Apart from nicknames that have later become the surnames, most of the present day Kashmiri surnames are linked to the profession or occupation of their forefathers. Aram (vegetable grower), Kral (potter), Gooru (Milk seller), Hakim (physician), Waza (cook), Bazaz (Cloth Merchant) etc are some of the surnames that tell about the past profession of the present generation of Kashmiris.

Surnames like Hangloo ( Stag), Khar ( Ass), Braroo ( Cat), Kantroo ( male sparrow) ,Kakroo ( Cock), Kaw (Crow), Bambroo ( black bee), Kotru (Pigeon), Dand (Bull), Hoon ( Dog), Yechh (Yeti), Kukiloo ( Koel) are few surnames that belong to the animal kingdom. These surnames have been attached to a Kashmiri because of the appearance of any of their ancestors in past with any animal or a bird and hence the surname. Great personalities like former Senior bureaucrat M K Kaw or former Resident Editor of Statesman, M L Kotru are to name the present day Kashmiris whose young ones still carry `Crow’ or `pigeon’ like surnames as their identity!

It is not only the animal kingdom but Kashmiri surnames are linked with the vegetables and fruits as well. We have number of Mujoos (Radish), Bamchoots (Quince) Hakh (Long Green leaf vegetable) in our society even during the present days.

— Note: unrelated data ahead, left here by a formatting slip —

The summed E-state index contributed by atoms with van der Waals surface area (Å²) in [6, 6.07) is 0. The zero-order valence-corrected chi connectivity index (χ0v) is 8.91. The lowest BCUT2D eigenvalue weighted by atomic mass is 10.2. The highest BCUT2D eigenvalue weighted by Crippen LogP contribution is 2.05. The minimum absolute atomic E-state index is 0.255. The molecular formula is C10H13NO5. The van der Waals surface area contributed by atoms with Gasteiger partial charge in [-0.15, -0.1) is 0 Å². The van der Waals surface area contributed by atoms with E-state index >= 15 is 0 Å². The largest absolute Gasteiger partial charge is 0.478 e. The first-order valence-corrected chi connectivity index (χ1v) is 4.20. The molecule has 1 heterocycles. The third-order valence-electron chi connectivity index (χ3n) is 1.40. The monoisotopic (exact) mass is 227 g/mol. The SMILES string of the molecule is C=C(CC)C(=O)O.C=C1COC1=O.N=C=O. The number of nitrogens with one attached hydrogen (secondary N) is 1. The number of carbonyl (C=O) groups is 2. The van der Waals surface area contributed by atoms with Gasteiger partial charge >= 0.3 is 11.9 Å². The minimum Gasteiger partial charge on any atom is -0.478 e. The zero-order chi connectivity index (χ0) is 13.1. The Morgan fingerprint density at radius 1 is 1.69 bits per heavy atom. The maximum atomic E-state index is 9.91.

There are number of Kashmiri surnames that are based on individual’s moods the forefathers of the particular family must had nourished or lived with. Hakhoo in Kashmiri means a person who is dry, whileas Trakroo means who is very hot temperament or very hard. These nick-names are still in vogue as surnames and have become the part and parcel of those descendents whose forefathers in earlier times had acted either like a dry man or had remained hard nuts to crack!

So next time when you meet a Kashmiri—- ask him—- what is in his surname—- and if called by other name ……….? You will definitely find a humorous play or an interesting story linked to every Kashmiri surname which Shakespeare could not enact in his tragic play of Romeo and Juliet !